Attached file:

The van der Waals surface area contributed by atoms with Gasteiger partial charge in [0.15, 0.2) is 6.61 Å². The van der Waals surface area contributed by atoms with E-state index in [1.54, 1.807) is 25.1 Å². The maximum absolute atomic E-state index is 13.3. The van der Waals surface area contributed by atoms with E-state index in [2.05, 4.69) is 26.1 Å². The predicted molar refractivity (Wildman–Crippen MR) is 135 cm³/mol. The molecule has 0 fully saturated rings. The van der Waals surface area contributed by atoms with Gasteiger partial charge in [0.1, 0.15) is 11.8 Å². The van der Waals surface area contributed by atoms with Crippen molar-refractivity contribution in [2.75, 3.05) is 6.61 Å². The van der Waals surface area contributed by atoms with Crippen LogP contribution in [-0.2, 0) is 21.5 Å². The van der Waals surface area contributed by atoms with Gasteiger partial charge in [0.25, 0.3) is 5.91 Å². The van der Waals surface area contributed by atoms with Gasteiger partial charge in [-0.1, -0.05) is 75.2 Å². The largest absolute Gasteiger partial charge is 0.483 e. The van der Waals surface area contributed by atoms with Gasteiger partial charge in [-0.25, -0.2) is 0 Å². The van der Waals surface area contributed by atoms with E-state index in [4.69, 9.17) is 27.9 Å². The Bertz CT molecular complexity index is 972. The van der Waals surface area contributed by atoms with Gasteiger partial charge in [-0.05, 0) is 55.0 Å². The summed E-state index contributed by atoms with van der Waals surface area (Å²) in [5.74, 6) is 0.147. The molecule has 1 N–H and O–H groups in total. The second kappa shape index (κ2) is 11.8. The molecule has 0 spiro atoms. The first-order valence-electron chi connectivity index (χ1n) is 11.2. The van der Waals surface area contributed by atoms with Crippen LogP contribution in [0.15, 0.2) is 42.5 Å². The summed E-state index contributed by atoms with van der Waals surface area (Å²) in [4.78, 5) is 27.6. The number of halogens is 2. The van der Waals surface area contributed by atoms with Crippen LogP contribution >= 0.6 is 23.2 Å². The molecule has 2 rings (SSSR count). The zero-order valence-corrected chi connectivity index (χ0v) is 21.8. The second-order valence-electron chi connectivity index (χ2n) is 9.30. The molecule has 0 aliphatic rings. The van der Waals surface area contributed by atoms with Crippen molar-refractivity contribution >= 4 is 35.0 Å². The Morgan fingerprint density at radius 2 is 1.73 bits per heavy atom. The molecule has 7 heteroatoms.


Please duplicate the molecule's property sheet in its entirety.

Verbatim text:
The van der Waals surface area contributed by atoms with Gasteiger partial charge in [0.15, 0.2) is 6.61 Å². The van der Waals surface area contributed by atoms with E-state index in [1.54, 1.807) is 25.1 Å². The maximum absolute atomic E-state index is 13.3. The van der Waals surface area contributed by atoms with E-state index in [2.05, 4.69) is 26.1 Å². The predicted molar refractivity (Wildman–Crippen MR) is 135 cm³/mol. The molecule has 0 fully saturated rings. The van der Waals surface area contributed by atoms with Gasteiger partial charge in [0.1, 0.15) is 11.8 Å². The van der Waals surface area contributed by atoms with Crippen molar-refractivity contribution in [2.75, 3.05) is 6.61 Å². The van der Waals surface area contributed by atoms with Crippen LogP contribution in [-0.2, 0) is 21.5 Å². The van der Waals surface area contributed by atoms with Gasteiger partial charge in [0.25, 0.3) is 5.91 Å². The van der Waals surface area contributed by atoms with Gasteiger partial charge in [-0.1, -0.05) is 75.2 Å². The largest absolute Gasteiger partial charge is 0.483 e. The van der Waals surface area contributed by atoms with Gasteiger partial charge in [-0.25, -0.2) is 0 Å². The van der Waals surface area contributed by atoms with E-state index in [4.69, 9.17) is 27.9 Å². The Bertz CT molecular complexity index is 972. The van der Waals surface area contributed by atoms with Gasteiger partial charge in [-0.05, 0) is 55.0 Å². The summed E-state index contributed by atoms with van der Waals surface area (Å²) in [5.74, 6) is 0.147. The molecule has 1 N–H and O–H groups in total. The second kappa shape index (κ2) is 11.8. The molecule has 0 spiro atoms. The first-order valence-electron chi connectivity index (χ1n) is 11.2. The van der Waals surface area contributed by atoms with Crippen LogP contribution in [0.15, 0.2) is 42.5 Å². The summed E-state index contributed by atoms with van der Waals surface area (Å²) in [4.78, 5) is 27.6. The number of halogens is 2. The van der Waals surface area contributed by atoms with Crippen LogP contribution >= 0.6 is 23.2 Å². The molecule has 2 rings (SSSR count). The zero-order valence-corrected chi connectivity index (χ0v) is 21.8. The second-order valence-electron chi connectivity index (χ2n) is 9.30. The molecule has 0 aliphatic rings. The van der Waals surface area contributed by atoms with Crippen molar-refractivity contribution >= 4 is 35.0 Å². The Morgan fingerprint density at radius 2 is 1.73 bits per heavy atom. The molecule has 7 heteroatoms.